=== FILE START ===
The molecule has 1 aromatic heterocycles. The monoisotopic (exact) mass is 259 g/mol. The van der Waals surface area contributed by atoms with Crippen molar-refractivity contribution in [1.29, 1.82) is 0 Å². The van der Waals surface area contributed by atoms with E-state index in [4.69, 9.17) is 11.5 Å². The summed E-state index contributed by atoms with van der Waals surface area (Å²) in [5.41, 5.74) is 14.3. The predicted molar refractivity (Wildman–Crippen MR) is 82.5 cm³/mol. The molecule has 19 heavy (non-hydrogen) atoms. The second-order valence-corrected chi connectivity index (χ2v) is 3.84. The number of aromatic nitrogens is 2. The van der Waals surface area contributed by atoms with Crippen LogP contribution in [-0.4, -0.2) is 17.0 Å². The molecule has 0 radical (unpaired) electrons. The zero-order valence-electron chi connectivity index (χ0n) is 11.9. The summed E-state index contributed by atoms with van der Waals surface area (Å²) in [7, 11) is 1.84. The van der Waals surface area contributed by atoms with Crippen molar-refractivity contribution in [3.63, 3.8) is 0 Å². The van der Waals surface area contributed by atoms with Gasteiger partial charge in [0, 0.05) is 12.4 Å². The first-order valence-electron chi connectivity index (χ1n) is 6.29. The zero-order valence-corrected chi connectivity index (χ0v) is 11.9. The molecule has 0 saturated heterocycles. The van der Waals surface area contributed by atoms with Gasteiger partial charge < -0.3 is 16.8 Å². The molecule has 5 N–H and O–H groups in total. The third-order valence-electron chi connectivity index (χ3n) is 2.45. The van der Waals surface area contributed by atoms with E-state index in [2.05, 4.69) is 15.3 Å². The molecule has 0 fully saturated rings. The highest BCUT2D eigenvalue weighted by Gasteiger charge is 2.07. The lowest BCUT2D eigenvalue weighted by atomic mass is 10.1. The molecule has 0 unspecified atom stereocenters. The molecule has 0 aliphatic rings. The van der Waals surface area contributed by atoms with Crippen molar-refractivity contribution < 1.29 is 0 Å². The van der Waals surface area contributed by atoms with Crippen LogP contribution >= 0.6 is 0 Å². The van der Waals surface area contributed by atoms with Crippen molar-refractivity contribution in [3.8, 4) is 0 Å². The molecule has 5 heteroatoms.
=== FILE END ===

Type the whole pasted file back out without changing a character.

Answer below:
The molecule has 1 aromatic heterocycles. The monoisotopic (exact) mass is 259 g/mol. The van der Waals surface area contributed by atoms with Crippen molar-refractivity contribution in [1.29, 1.82) is 0 Å². The van der Waals surface area contributed by atoms with E-state index in [4.69, 9.17) is 11.5 Å². The summed E-state index contributed by atoms with van der Waals surface area (Å²) in [5.41, 5.74) is 14.3. The predicted molar refractivity (Wildman–Crippen MR) is 82.5 cm³/mol. The molecule has 19 heavy (non-hydrogen) atoms. The second-order valence-corrected chi connectivity index (χ2v) is 3.84. The number of aromatic nitrogens is 2. The van der Waals surface area contributed by atoms with Crippen LogP contribution in [-0.4, -0.2) is 17.0 Å². The molecule has 0 radical (unpaired) electrons. The zero-order valence-electron chi connectivity index (χ0n) is 11.9. The summed E-state index contributed by atoms with van der Waals surface area (Å²) in [7, 11) is 1.84. The van der Waals surface area contributed by atoms with Crippen molar-refractivity contribution in [3.63, 3.8) is 0 Å². The van der Waals surface area contributed by atoms with Gasteiger partial charge in [0, 0.05) is 12.4 Å². The first-order valence-electron chi connectivity index (χ1n) is 6.29. The zero-order valence-corrected chi connectivity index (χ0v) is 11.9. The molecule has 0 saturated heterocycles. The van der Waals surface area contributed by atoms with Gasteiger partial charge < -0.3 is 16.8 Å². The molecule has 5 N–H and O–H groups in total. The third-order valence-electron chi connectivity index (χ3n) is 2.45. The van der Waals surface area contributed by atoms with E-state index in [2.05, 4.69) is 15.3 Å². The molecule has 0 fully saturated rings. The highest BCUT2D eigenvalue weighted by Gasteiger charge is 2.07. The lowest BCUT2D eigenvalue weighted by atomic mass is 10.1. The molecule has 0 unspecified atom stereocenters. The molecule has 0 aliphatic rings. The van der Waals surface area contributed by atoms with Crippen molar-refractivity contribution < 1.29 is 0 Å². The van der Waals surface area contributed by atoms with Crippen LogP contribution >= 0.6 is 0 Å². The van der Waals surface area contributed by atoms with Crippen molar-refractivity contribution in [3.8, 4) is 0 Å². The molecule has 5 heteroatoms.